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State behind on COVID-19 case count

Friday's record-breaking mark called ‘artificially high’

The state reported more than double its previous record high number of COVID-19 cases Friday because of a lag as the Ohio Department of Health admitted it hasn’t kept an accurate case count by an unprecedented amount.

It’s a problem that won’t be resolved “for the next several days,” the ODH wrote in a Friday statement.

The ODH reported 41,455 new cases Friday. The previous record for a single day was 20,598 on Dec. 31.

Friday’s number was “artificially high” caused “by a processing lag due to the unprecedented number of cases reported,” the ODH wrote.

It added: “A processing enhancement was implemented late Thursday to expand the state’s capacity to process a higher volume of lab results, enabling the backlog to begin to clear and to better keep up with daily processing of positive test results.”

That means other days had undercounts of COVID-19 cases.

The ODH didn’t comment Friday on how many cases went uncounted, except to say it’s “tens of thousands.”

The state has had at least 18,000 new daily COVID-19 cases reported since Dec. 29. Before then, no day during the entire pandemic, which started in March 2020, had a case number that high.

“As COVID-19 cases have reached all-time highs, driven largely by the highly contagious omicron variant, the (department’s reporting) system reached its processing capacity, resulting in a multiple-day backlog of tens of thousands of results,” the ODH said Friday. “In addition, there are some positive test results that involve a further manual review by state epidemiologists.”

The ODH acknowledged it has “antiquated technical systems.”

Although this is the largest error the ODH has made with its COVID-19 reporting system, it has admitted several other problems.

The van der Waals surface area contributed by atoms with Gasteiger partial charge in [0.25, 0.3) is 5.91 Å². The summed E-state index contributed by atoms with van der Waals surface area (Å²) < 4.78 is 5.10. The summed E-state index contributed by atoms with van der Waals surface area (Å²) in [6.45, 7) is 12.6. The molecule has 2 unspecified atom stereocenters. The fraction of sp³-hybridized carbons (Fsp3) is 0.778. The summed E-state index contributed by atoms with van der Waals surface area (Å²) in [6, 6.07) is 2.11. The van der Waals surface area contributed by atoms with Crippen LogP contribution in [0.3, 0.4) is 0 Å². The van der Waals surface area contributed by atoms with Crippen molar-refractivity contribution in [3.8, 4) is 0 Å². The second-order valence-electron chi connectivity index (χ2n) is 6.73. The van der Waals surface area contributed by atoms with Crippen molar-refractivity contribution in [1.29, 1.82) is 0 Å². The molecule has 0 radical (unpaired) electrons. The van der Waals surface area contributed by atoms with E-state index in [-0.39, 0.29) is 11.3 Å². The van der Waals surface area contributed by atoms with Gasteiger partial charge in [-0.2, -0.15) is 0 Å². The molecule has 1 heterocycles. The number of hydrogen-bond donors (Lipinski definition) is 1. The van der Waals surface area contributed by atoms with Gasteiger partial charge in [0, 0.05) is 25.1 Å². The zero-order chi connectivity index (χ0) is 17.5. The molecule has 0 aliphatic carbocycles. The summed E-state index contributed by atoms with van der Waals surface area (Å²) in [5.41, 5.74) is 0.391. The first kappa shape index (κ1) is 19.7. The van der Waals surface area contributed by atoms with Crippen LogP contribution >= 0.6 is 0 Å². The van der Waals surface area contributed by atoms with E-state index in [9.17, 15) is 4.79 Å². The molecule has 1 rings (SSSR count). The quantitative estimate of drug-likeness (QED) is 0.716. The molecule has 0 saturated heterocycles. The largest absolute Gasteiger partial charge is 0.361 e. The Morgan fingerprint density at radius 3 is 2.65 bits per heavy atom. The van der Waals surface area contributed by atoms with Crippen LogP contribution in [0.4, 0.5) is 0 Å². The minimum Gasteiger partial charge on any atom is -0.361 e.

The most recent one was last month in which “manual reporting errors at two laboratories” resulted in an undercount of 7,699 cases.

On Feb. 10, 2021, the ODH said it failed to report 4,275 COVID-19 deaths, which was more than 1 in every 4 virus-related fatalities in Ohio at the time. That error was discovered during routine employee training.

The ODH also had incomplete data in fall 2020 and has had numerous issues causing delays in reporting COVID-19 data.

The state reported 2,307,691 total COVID-19 cases since the start of the pandemic as of Friday.

That includes 291,596 cases in the first 14 days of this month. Though not even half done with January, it already has more reported COVID-19 cases than every full month during the pandemic except December, which had 325,878.

This week already set a new record for the most reported COVID-19 cases. There were 137,552 as of Friday for the week. The old record was last week with 116,418.

Also, a record 850 COVID-19 deaths were reported this week including 84 in the Mahoning Valley. The state’s old record was 692 reported during the week of Dec. 19.

VACCINES

The Trumbull County Combined Health District will host vaccine clinics at the Eastwood Mall offering all COVID-19 vaccines. The clinics will be in Unit No. 455, the former Lane Bryant space near Center Court, next to Pandora and across from Auntie Anne’s Pretzels. The TCCHD will be there 5 to 7 p.m. Tuesday and Thursday offering the Moderna, Pfizer or Johnson & Johnson vaccines.

These clinics are walk-in clinics and no appointment is necessary, but if you want to register for an appointment, visit gettheshot.coronavirus.ohio.gov and bring your confirmation email or text with you to the appointment. To speed up your check-in process, the district strongly encourages everyone to visit its website (www.tcchd.org) to download, print and complete the COVID-19 vaccine administration record form and bring the completed form to their appointment.

Anyone receiving additional or booster doses should be sure to bring his / her vaccine card to his / her appointment. The Pfizer vaccine is eligible for individuals 12 years and older, and the Pfizer pediatric vaccine is for individuals 5 to 11 years old; with all minors a parent must be present with them to receive the vaccine.

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